Good bad tenant propsocial
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Picking the right tenant can save you a ton of headache and money. Some owners just rent out their properties to whoever that comes along, which poses a risk in itself because bad tenants can make managing your property a daunting task. Therefore, screening all applicants beforehand is a must in order to find the right tenant.


Finding the right tenant is easier said than done. The ability to do so will come with experience, being able to pay attention to detail and sometimes even relying on your gut. So here are some handy tips on how you can find a good tenant.


1. To attract good is to first be good

A property that is well maintained and in decent condition will give you higher chances of attracting a decent tenant. So by setting high standards for your property, you will have better chances of finding a good tenant suited for the property. A good way to start is by making sure that all fixtures are in working condition and the property is clean and neat.


2. Pay attention when you meet prospective tenants

When you meet potential tenants for the first time during their inspection of the property, be sure to take note of who they are, what their occupations are, and any other detail that stands out. For instance, if a family comes in with kids running around and pulling on your curtains while the parents do not make an effort to discipline or stop them, it is a clear sign that you should be wary and therefore, carefully consider whether those are the type of tenants that you want.


3. Read between the lines

It is best to be curious and question certain information about prospective tenants before deciding. If a prospective tenant tells you that they have rented 4 or 5 different properties in the span of a year and a half, a red flag should be waving. You should ask yourself, why do they keep moving around? Are they not paying their rent? Were they evicted? You should not judge a book by its cover, but it may be wise to have these questions in mind and do not be afraid to ask them directly. If they are unwilling to answer simple questions, that might also be an indication that you should be careful.


4. Double check with references

Another measure to verify that prospective tenants are genuinely who they say they are, it is best to contact their current employer to gain confirmation of their employment status. Checking whether their identification information is correct and matches the person you are dealing with may sound rather unnecessary, but there have been cases where owners have been duped before. You can also refer to previous landlords or agents who have dealt with the prospective tenants to gauge their authenticity.


5. Trust your gut

If you are really uncomfortable with one potential tenant, then move on. Be firm with any applicant whom you think is not suitable as there is no harm done in waiting for the right tenant. Remember that it is better to have your property vacant than having a bad tenant.



(Reference: http://www.realestate.com.au/advice/pick-right-tenant/)

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Agreed. Good tenant is very important to ensure your rental come in consistently and your unit is being take care properly.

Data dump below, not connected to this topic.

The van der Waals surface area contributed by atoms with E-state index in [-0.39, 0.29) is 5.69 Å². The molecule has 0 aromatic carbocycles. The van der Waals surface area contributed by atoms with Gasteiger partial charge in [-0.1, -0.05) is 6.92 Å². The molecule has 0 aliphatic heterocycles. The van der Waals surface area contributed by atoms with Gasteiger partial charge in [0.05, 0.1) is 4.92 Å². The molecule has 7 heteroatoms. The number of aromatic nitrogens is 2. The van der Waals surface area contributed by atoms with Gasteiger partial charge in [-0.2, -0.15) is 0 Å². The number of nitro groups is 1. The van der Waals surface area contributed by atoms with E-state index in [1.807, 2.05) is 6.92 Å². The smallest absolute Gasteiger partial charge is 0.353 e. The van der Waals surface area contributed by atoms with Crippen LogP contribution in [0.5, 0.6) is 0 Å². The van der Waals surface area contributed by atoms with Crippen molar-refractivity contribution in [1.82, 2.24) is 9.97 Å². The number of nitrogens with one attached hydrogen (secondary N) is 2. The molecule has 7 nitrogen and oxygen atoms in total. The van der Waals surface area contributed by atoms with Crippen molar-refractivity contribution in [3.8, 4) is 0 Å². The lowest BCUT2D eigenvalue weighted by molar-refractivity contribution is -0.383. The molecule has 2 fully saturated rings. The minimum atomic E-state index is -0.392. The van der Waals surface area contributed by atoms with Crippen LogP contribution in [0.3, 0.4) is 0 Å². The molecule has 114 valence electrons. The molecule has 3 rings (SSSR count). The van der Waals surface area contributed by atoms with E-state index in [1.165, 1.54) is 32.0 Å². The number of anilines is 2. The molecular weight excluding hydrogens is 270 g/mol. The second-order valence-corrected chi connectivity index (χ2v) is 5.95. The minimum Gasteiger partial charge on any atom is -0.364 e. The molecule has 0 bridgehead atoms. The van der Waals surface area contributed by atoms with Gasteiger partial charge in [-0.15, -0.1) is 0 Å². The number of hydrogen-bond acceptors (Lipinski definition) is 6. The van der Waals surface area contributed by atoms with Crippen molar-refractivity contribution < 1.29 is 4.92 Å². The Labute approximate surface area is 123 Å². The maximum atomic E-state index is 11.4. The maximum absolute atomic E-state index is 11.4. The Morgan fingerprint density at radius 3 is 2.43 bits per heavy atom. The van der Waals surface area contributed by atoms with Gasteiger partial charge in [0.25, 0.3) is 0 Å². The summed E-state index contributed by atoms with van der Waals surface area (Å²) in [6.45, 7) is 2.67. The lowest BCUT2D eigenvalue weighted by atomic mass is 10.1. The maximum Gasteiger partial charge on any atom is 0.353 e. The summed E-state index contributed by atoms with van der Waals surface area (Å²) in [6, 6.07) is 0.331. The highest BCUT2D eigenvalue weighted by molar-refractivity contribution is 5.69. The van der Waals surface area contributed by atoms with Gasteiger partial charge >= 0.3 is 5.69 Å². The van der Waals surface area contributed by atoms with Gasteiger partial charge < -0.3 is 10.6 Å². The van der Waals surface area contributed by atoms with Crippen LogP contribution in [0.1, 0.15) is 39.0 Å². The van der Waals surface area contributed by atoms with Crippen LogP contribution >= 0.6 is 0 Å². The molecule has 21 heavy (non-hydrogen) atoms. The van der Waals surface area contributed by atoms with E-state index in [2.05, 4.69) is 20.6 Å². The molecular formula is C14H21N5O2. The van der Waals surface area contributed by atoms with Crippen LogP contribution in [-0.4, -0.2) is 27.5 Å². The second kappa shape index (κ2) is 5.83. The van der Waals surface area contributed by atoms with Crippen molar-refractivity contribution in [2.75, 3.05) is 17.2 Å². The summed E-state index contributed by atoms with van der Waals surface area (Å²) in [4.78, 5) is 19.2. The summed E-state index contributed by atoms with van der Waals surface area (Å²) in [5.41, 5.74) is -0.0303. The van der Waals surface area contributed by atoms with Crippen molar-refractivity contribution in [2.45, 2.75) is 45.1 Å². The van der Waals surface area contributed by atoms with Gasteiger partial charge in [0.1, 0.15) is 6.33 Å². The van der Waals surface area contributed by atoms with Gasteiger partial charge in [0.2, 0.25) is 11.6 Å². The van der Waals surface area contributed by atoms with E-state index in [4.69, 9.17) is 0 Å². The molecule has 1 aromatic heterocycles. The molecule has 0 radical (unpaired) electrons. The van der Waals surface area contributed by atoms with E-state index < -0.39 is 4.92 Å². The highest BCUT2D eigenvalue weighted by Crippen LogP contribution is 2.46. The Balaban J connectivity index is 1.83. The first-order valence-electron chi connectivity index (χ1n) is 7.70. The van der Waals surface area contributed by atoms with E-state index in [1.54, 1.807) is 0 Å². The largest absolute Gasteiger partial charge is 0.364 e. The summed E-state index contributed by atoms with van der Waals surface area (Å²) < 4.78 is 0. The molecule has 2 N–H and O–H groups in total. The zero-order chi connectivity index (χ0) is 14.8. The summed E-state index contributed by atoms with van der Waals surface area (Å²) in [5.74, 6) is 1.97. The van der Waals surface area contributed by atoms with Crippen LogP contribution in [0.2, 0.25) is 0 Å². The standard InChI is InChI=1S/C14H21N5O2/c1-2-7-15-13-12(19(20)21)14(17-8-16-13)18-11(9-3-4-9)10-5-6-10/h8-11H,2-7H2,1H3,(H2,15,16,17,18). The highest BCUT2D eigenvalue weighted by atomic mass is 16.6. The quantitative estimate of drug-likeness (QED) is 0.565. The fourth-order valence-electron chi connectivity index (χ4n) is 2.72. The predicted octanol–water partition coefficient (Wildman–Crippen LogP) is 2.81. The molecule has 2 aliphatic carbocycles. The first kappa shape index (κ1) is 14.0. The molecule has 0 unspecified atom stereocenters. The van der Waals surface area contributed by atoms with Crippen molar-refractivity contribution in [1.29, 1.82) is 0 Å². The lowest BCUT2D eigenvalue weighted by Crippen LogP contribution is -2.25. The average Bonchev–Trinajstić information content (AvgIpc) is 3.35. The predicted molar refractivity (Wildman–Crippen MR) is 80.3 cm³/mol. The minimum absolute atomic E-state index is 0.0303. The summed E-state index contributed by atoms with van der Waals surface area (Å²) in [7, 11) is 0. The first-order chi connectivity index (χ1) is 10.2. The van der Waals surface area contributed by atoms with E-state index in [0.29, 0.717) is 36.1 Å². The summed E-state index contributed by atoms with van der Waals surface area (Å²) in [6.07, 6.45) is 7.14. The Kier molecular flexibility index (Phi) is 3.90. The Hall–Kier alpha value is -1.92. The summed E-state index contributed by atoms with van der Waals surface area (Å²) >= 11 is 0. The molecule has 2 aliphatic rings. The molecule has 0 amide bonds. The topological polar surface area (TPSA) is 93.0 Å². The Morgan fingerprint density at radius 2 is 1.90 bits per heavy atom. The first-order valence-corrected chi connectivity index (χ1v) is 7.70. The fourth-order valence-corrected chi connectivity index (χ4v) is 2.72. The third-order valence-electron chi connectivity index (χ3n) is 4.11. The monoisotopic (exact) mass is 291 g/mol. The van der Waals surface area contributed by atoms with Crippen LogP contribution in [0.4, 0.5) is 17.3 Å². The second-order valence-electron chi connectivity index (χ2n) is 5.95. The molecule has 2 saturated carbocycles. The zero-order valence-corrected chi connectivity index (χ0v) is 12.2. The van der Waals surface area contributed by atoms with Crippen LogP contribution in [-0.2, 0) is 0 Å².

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Yup totally agree. Especially the last part, "is better to have your property vacant than having a bad tenant". It's a lot of headache if you end up getting a bad tenant. Gives me the shivers.

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At the end of the day. Paying rental on time is paramount. And when it is time to move on and change tenant, must not "burn bridges" with the tenant.

This is a small small world. Who knows you might need to deal with them again?


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Sometimes accepting slightly lower rent vs getting mkt rate if the tenant is good paymaster with references is good 

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Not to mention those tenants who don't pay their utility bills on time.

Speaking of bills, if the utility services are applied under the name of the tenant, is it usual practice for owner to collect a utility deposit?


J  9b59b6 small

agree, thanks for sharing!

Kate chew small

I've learned that sometimes if you have the holding power, it's better to leave it empty rather than renting it out because at the end of the day you will have to spend more $$$ to renovate or refurbish after tenant leaves if you want to sell it after that. And I think there's a higher demand and value if you were to tell the next buyer that no one has lived there before. Brand new, first-hand.

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Thanks for sharing such information. Something things can turn out to be bad even if we have filtered and choose the right tenant. We just won't know what will happened after a years contract and so.

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Ithink it is important to add in a clause for owner to decide if he wants the tenant to return the unit in the original condition (think only applies to commercial property) if tenant decides to terminate the rental contract...

James bond craig junio2006 small

IMPOSSIBLE to get your unit back as per original. Once rented out, be prepared for the worse, if not also not as new as original. 

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hard to get the tenants to recover the damage most of the time. 

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